Precompiling MVC Views in ASP.NET Core with .csproj’s

I didn’t see this documented on docs.asp.net yet for .csproj style projects, so I thought I’d blog about it, as it’s something I do on every project.

tldr;

Add this to your .csproj file:

2017-03-10_13-02-21.png

Alternatively, you can check out this GitHub commit that just adds pre-compiled views here.

What does precompiling views do?

Without precompiling your views, none of your views are compiled until they are requested for the first time.  This results in an extra few seconds of wait time for the end user.  Instead, most developers want to take a little bit of extra time in the publish step to precompile their views, so that users don’t have to eat that performance hit on the first request on every page.

Another benefit of precompiling your views is if there is a C# error on one of your .cshtml Razor pages (such as you changed the name of a property on your View Model and the rename didn’t update your .cshtml file), you will find out up front when you go to publish (via VS or a build server) rather than at run time when a user goes to request that page.

So now that we’ve seen what it does, let’s look at what it used to be in project.json.

What did it look like in project.json?

In project.json land, the pre-compiling of Views was a little verbose.  You had to do the following:

  1. Add a reference to “Microsoft.AspNetCore.Mvc.Razor.ViewCompilation.Design” under the “dependencies” section
  2. Add a reference to “Microsoft.AspNetCore.Mvc.Razor.ViewCompilation.Tools” under the tools section.
  3. Under buildOptions, set “preserveCompilationContext”to true
  4. And finally you had to add a fairly verbose post-publish script to actually use the pre-compile tool.All of that looked like this (removing the rest of the project.json for brevity):

This then generates a .PrecompiledViews.dll in the root of your publish directory.

How does it look in .csproj?

In project.json, it was pretty verbose.  So what does it look like in .csproj?  It’s much cleaner.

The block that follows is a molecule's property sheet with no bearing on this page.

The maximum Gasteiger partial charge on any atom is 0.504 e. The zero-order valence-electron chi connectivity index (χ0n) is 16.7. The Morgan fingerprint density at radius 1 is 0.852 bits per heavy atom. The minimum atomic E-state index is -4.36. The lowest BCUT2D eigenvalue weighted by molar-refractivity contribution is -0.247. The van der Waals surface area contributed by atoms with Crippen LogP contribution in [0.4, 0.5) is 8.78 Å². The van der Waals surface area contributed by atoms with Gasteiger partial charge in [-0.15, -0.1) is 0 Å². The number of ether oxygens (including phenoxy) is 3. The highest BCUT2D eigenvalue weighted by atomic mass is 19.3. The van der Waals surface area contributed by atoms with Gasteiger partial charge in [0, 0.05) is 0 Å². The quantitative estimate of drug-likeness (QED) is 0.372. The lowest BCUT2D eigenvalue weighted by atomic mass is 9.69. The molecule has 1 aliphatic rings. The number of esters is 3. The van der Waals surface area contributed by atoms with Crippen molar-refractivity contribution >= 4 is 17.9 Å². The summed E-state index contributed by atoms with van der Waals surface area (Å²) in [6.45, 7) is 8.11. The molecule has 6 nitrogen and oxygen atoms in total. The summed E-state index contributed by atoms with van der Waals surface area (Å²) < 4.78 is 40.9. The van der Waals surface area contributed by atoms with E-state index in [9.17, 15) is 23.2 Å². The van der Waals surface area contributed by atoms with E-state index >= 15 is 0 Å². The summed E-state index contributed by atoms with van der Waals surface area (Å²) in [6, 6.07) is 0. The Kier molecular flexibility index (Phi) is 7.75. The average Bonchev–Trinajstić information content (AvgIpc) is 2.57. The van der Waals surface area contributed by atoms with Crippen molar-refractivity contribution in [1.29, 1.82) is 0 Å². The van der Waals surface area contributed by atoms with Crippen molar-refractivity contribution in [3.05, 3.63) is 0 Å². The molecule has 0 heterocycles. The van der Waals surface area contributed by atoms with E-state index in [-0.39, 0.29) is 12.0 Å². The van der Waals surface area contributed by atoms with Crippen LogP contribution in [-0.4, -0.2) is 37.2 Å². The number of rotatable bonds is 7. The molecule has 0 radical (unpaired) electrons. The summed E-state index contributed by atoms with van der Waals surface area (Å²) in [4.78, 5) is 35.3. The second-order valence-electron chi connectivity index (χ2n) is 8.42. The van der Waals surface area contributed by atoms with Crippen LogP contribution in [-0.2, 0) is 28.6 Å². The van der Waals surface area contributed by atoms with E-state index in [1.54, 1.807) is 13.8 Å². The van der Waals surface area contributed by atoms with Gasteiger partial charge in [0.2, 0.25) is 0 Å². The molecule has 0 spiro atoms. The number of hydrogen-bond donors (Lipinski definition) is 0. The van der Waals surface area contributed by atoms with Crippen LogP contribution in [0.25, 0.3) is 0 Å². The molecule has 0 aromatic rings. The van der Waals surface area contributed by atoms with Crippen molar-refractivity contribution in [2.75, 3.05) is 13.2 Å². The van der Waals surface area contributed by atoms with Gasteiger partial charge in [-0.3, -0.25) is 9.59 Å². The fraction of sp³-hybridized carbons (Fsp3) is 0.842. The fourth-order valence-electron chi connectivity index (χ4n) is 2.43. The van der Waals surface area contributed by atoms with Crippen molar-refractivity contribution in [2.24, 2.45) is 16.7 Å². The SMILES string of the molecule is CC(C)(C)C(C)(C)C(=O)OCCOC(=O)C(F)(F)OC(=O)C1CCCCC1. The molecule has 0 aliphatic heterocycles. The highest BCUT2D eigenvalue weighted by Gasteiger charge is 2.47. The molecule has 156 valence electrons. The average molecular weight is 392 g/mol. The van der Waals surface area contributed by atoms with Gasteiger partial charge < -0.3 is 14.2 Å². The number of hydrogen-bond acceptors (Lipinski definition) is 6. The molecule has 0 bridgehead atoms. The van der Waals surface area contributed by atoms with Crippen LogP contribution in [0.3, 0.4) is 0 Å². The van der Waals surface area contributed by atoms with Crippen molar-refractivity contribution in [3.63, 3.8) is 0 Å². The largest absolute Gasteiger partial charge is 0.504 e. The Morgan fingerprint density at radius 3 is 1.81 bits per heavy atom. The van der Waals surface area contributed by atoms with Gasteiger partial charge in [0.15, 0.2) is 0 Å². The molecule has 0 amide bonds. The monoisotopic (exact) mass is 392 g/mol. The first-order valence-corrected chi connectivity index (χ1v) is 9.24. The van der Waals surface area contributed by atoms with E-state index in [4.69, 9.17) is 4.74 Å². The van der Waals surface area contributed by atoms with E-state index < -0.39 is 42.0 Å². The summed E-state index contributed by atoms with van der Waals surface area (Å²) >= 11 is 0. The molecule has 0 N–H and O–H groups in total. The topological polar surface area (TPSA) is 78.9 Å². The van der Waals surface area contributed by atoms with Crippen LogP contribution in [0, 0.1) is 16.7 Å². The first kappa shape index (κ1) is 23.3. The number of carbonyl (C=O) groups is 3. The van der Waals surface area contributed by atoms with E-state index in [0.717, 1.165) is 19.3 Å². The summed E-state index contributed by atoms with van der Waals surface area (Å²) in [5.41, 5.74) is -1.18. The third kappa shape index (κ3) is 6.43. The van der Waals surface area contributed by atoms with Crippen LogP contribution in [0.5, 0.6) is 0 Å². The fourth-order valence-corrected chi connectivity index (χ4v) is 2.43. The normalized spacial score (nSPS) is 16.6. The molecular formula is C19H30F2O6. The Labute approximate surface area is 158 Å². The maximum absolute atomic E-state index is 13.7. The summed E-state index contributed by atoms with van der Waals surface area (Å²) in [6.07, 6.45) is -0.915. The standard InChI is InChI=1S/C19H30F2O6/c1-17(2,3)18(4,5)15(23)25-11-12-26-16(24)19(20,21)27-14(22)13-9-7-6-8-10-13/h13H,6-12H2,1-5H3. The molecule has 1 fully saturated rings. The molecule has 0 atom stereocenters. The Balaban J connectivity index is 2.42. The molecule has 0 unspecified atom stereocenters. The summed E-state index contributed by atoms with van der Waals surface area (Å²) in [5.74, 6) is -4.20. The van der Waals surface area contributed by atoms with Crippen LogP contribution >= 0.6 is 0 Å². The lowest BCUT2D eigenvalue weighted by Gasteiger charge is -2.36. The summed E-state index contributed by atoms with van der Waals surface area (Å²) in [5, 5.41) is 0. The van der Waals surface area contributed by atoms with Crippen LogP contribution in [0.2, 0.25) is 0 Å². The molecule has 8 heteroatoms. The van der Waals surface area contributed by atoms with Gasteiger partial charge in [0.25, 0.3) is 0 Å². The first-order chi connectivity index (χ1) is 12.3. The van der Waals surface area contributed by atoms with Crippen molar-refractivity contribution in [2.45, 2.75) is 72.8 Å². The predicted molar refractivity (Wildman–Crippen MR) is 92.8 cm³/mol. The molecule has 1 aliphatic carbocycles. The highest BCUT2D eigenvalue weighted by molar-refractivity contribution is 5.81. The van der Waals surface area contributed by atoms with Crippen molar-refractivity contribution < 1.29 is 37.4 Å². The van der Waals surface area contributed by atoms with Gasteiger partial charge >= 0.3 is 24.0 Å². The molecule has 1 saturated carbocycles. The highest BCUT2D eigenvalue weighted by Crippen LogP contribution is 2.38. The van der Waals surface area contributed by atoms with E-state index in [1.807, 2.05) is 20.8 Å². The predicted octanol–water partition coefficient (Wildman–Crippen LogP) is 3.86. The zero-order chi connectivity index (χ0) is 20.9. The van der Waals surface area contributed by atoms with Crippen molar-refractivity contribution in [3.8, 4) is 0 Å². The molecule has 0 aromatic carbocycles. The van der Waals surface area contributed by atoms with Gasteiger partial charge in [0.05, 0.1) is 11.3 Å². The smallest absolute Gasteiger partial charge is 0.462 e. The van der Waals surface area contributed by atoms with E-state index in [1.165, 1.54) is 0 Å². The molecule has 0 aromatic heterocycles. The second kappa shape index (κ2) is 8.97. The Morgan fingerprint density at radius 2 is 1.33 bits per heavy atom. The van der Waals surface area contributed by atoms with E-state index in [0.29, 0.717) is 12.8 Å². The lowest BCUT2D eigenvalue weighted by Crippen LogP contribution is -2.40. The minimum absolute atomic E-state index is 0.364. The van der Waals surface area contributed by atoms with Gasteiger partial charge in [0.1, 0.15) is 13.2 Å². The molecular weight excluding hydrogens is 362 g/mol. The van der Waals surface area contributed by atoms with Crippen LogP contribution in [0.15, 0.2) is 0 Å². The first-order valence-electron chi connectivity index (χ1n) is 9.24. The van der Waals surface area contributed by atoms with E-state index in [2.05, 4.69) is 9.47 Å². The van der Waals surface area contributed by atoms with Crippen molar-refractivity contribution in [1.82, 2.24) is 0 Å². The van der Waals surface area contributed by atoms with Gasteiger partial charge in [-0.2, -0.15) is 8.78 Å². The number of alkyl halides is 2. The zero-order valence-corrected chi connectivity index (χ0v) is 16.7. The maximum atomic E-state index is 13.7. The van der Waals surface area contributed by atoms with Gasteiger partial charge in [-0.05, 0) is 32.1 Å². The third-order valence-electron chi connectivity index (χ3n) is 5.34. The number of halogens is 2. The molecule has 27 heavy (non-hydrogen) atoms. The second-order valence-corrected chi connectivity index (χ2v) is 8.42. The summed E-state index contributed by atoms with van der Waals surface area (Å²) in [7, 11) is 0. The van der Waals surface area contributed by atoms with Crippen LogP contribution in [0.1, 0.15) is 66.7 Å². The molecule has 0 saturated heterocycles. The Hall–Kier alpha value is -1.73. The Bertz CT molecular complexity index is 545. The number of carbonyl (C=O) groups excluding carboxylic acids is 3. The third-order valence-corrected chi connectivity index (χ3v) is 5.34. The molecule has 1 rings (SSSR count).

1. Add  <PackageReference Include=Microsoft.AspNetCore.Mvc.Razor.ViewCompilation Version=1.1.0 />
  2. <MvcRazorCompileOnPublish>true</MvcRazorCompileOnPublish>
  3. Add <PreserveCompilationContext>true</PreserveCompilationContext>

So the final output of a .csproj might look a little something like this.  Note lines 5,6, and 32.

This will still generate a .PrecompiledViews.dll in the root of your publish directory.

This simplicity in order to get precompiled views is yet another win for the .csproj style ASP.NET Core projects over project.json.

One thought on “Precompiling MVC Views in ASP.NET Core with .csproj’s

  1. Thanks for this Scott, was just trying to remember what those elements were called.

    It’s worth noting that the Microsoft.AspNetCore.Mvc.Razor.ViewCompilation is a build-time only package, so you can avoid it appearing in your publish folder using PrivateAssets=”All”:

    Thanks again!

    Like

Leave a Reply

Fill in your details below or click an icon to log in:

WordPress.com Logo

You are commenting using your WordPress.com account. Log Out / Change )

Twitter picture

You are commenting using your Twitter account. Log Out / Change )

Facebook photo

You are commenting using your Facebook account. Log Out / Change )

Google+ photo

You are commenting using your Google+ account. Log Out / Change )

Connecting to %s